Ruger shocked and stunned everyone when they introduced the Ruger Precision Rifle dubbed RPR for short. It was a rifle that featured loaded top end upgrades all in a rifle that can actually print tiny groups and retails for around $1500 on the street…and now they offer this great gun in .223/5.56 NATO.

The Ruger Precision Rifle is competition killer in the factory precision rifle market from a number of perspectives. It includes everything you could possibly want on a custom target rifle and if you do want to upgrade the design the grip, buttstock, forend, and selector are all AR15-compatible items. Swapping out triggers is easy as well and rebarreling to one of the many aftermarket options only requires a barrel block and some leverage.

It is all included — billet precision chassis, fully adjustable buttstock, folding stock adapter, outstanding factory trigger, tri-lug style bolt, free floated AR15-compatible forend, and AICS compatible box-fed magazine. Ruger offered the RPR in .308 and .243 (now discontinued), but they have also kept up with the competitive precision shooting markets demand for 6.5mm Creedmore and 6mm Creedmore. Now of course Ruger has the RPR in the insanely cheap to shoot .223/5.56 NATO chambering.

RPR stock
A folding fully adjustbable stock make this one of the most comfortable out-of-the box rifles.

FINALLY… ALL THE RPR OWNERS SAID
Sure the .308, .243, and Creedmore rounds are fun to shoot, but there are a lot of us who want a “trainer” gun that feels and shoots like our precision gun, but does it at greatly reduced per round price. Maybe there are even a few of us that just want a really accurate .223 bolt action that still feels like a full sized rifle. Now we have the .223/5.56 NATO Ruger Precision Rifle which is a delightful duplicate of the other models that you can shoot all day long without a sore shoulder or emptying your wallet.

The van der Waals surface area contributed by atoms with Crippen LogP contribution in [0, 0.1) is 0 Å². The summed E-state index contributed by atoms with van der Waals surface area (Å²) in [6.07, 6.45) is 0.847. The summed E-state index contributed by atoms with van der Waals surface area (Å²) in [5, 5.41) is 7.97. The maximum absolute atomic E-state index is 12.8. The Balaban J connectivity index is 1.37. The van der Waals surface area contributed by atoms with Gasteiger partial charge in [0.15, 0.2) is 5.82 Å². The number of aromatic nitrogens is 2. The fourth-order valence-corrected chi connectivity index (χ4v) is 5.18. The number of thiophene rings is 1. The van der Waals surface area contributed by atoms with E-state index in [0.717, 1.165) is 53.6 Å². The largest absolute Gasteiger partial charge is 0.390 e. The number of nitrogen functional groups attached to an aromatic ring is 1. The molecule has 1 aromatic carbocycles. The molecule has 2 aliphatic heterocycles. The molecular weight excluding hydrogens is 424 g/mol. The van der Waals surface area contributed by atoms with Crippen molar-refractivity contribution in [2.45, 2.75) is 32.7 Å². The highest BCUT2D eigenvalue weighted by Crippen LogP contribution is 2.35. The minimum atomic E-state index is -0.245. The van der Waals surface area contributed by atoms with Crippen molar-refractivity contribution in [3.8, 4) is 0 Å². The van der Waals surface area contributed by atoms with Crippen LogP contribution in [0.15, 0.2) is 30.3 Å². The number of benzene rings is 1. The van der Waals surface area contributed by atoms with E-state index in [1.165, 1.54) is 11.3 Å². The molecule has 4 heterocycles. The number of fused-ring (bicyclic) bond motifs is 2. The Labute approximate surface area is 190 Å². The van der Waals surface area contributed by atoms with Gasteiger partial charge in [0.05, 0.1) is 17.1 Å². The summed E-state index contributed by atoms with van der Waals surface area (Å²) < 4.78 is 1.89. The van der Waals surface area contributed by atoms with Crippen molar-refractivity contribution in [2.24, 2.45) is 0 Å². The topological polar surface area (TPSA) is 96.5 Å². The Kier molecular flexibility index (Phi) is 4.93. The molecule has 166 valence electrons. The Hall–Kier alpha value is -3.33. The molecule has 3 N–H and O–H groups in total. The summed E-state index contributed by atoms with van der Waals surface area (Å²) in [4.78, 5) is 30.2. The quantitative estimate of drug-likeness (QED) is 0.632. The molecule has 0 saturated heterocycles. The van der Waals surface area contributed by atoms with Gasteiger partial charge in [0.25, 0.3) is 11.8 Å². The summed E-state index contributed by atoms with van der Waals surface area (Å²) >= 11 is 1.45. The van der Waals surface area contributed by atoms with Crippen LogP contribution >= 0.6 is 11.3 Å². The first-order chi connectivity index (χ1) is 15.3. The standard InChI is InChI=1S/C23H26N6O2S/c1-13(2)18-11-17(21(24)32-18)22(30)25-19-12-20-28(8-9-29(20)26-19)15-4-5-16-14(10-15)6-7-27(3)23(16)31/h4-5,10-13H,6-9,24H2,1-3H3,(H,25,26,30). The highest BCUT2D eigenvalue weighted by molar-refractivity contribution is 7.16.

RPR mounts
Included in the box are a QD and picatinny mount.

Without question, varmint hunters are going to love the exceptionally accurate .223 RPR, however I believe this is going to become a hit with two other types of customers — customers who want a trainer for their larger bore guns, and customers who want a precision rifle that “feels” like their AR15 and shoots the same caliber.

RPR feel
Just like the big brother, the .223 has the same size and feel.

As a trainer, even if the Ruger .223 Precision Rifle is only used to practice trigger pull, grip, shooting position, general marksmanship tactics, and perhaps hammer a few critters in the process, the gun would pay for itself in ammo savings in only a few thousand rounds. Really, I have to tell you those insanely accurate Hornady 6.5 Creedmore ELD Match rounds are not cheap. The Hornady .223 equivalent are half the price of 6.5CM and a good reload recipe could deliver further savings. This is the category I fall into: wanting a training gun that will allow me to fiddle around with shots and shooting positions to find my sweet spot all without blasting $2 rounds down range.

I have a lot of friends in the other category of potential .223 RPR owner who do not want to add managing yet another caliber to their firearm inventory. For them the huge selection of .223 ammo for match, plinking, hogs, and other game is enough. The price point, precision, and user friendly nature of the .223 RPR makes it a perfect fit for these shooters.

RPR brake
The Included brake on the .223 is extremely effective in negating any recoil of the little round.

FEATURES OF NOTE